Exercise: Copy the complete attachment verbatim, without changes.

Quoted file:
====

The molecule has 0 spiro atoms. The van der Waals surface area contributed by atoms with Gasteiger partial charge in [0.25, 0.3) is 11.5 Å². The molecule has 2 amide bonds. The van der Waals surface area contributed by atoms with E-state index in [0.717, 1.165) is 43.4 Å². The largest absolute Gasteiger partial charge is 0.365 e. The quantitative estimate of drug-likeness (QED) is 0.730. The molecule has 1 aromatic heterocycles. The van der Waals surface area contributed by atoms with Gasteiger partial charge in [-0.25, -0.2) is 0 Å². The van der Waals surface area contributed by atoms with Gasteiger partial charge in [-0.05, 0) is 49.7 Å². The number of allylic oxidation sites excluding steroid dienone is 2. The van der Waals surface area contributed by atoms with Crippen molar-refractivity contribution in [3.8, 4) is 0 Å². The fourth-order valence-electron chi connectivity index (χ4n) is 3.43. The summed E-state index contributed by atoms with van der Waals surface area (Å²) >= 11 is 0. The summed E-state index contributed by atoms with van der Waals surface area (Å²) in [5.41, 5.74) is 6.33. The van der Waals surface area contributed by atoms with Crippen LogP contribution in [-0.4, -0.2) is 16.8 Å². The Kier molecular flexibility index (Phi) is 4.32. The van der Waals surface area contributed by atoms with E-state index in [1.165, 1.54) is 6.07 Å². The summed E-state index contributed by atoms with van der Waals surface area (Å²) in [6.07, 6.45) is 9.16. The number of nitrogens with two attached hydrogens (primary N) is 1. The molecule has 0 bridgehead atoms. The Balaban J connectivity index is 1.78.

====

The molecule has 0 spiro atoms. The van der Waals surface area contributed by atoms with Gasteiger partial charge in [0.25, 0.3) is 11.5 Å². The molecule has 2 amide bonds. The van der Waals surface area contributed by atoms with E-state index in [0.717, 1.165) is 43.4 Å². The largest absolute Gasteiger partial charge is 0.365 e. The quantitative estimate of drug-likeness (QED) is 0.730. The molecule has 1 aromatic heterocycles. The van der Waals surface area contributed by atoms with Gasteiger partial charge in [-0.25, -0.2) is 0 Å². The van der Waals surface area contributed by atoms with Gasteiger partial charge in [-0.05, 0) is 49.7 Å². The number of allylic oxidation sites excluding steroid dienone is 2. The van der Waals surface area contributed by atoms with Crippen molar-refractivity contribution in [3.8, 4) is 0 Å². The fourth-order valence-electron chi connectivity index (χ4n) is 3.43. The summed E-state index contributed by atoms with van der Waals surface area (Å²) >= 11 is 0. The summed E-state index contributed by atoms with van der Waals surface area (Å²) in [5.41, 5.74) is 6.33. The van der Waals surface area contributed by atoms with Crippen LogP contribution in [-0.4, -0.2) is 16.8 Å². The Kier molecular flexibility index (Phi) is 4.32. The van der Waals surface area contributed by atoms with E-state index in [1.165, 1.54) is 6.07 Å². The summed E-state index contributed by atoms with van der Waals surface area (Å²) in [6.07, 6.45) is 9.16. The number of nitrogens with two attached hydrogens (primary N) is 1. The molecule has 0 bridgehead atoms. The Balaban J connectivity index is 1.78.